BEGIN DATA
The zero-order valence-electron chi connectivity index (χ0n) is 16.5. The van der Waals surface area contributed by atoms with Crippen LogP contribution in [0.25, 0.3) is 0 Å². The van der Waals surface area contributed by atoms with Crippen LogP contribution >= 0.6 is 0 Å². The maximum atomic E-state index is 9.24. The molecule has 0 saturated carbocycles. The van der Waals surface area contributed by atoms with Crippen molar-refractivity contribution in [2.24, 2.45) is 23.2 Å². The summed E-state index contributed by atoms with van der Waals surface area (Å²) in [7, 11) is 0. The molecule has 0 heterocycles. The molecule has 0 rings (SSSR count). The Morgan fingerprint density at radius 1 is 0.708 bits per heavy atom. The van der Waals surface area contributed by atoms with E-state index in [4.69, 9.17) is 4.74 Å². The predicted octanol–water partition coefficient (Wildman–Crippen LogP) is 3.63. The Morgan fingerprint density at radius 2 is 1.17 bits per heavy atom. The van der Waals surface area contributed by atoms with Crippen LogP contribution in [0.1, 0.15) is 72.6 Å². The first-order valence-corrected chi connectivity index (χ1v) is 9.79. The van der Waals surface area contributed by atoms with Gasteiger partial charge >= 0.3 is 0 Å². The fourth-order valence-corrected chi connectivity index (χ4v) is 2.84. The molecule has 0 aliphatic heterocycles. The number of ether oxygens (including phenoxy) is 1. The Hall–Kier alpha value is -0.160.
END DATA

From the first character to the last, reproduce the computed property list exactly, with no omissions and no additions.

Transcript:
The zero-order valence-electron chi connectivity index (χ0n) is 16.5. The van der Waals surface area contributed by atoms with Crippen LogP contribution in [0.25, 0.3) is 0 Å². The van der Waals surface area contributed by atoms with Crippen LogP contribution >= 0.6 is 0 Å². The maximum atomic E-state index is 9.24. The molecule has 0 saturated carbocycles. The van der Waals surface area contributed by atoms with Crippen molar-refractivity contribution in [2.24, 2.45) is 23.2 Å². The summed E-state index contributed by atoms with van der Waals surface area (Å²) in [7, 11) is 0. The molecule has 0 heterocycles. The molecule has 0 rings (SSSR count). The Morgan fingerprint density at radius 1 is 0.708 bits per heavy atom. The van der Waals surface area contributed by atoms with E-state index in [4.69, 9.17) is 4.74 Å². The predicted octanol–water partition coefficient (Wildman–Crippen LogP) is 3.63. The Morgan fingerprint density at radius 2 is 1.17 bits per heavy atom. The van der Waals surface area contributed by atoms with Crippen LogP contribution in [0.1, 0.15) is 72.6 Å². The first-order valence-corrected chi connectivity index (χ1v) is 9.79. The van der Waals surface area contributed by atoms with Gasteiger partial charge >= 0.3 is 0 Å². The fourth-order valence-corrected chi connectivity index (χ4v) is 2.84. The molecule has 0 aliphatic heterocycles. The number of ether oxygens (including phenoxy) is 1. The Hall–Kier alpha value is -0.160.